The United Nations is urging Tuareg-led rebels to sign a proposal on the future of northern Mali, calling it an important step towards peace in the violent region.
The deal, brokered by the world body and already signed by the southern Bamako government, aims to put a stop to decades of Tuareg uprisings.
Following the latest Tuareg revolt in 2012, Islamist militants seized northern Mali, prompting a French-led military intervention. But while the Islamists were driven out, Mali remains deeply divided.
Analysts and diplomats worry that a failure to reach a deal in the Algiers talks, now in their fifth round, could facilitate the return of the al-Qaida-linked militants.
"We encourage the armed groups of the Coordination to initial the agreement," Francois Delattre, France's U.N. envoy and current president of the U.N. Security Council, said in a statement late on Wednesday.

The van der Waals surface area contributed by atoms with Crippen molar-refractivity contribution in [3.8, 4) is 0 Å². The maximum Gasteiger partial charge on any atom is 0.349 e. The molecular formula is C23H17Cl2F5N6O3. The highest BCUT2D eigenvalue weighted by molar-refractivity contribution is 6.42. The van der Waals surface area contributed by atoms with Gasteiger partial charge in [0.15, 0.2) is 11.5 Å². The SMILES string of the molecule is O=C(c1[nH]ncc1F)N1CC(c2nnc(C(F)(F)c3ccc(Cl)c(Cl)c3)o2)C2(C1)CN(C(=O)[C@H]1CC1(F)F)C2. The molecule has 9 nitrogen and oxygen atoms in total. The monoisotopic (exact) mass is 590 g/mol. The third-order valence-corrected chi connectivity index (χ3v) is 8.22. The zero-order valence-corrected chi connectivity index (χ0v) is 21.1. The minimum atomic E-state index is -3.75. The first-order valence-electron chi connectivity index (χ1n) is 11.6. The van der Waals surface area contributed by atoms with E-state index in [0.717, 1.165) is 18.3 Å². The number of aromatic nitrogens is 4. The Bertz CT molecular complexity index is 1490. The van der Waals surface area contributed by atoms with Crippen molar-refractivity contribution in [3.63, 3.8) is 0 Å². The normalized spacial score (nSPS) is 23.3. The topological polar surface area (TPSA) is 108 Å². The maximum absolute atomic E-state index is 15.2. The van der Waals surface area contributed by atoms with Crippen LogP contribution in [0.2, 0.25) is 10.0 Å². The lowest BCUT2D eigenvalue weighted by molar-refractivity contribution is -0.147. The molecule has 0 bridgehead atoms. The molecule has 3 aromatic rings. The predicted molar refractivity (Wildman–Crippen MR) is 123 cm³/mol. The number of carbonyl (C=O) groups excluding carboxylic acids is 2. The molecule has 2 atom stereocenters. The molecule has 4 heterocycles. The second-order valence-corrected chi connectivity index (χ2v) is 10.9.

Delattre was referring to the Coordination of Azawad Movements (CPA), a coalition of rebel groups that is seeking greater autonomy for a region covering half of Mali.
Fighting between armed groups, some of which are loyal to the government while others support Azawad, has complicated the negotiations in recent weeks.
The Algiers document proposes more devolved powers for the north, a regional security force and a special development plan but leaves open the question of north Mali's political status.
The CPA says it needs "a reasonable timeframe" in which to consult with residents about the deal, without elaborating. A meeting to discuss the deal is planned in the Tuareg stronghold of Kidal on Tuesday.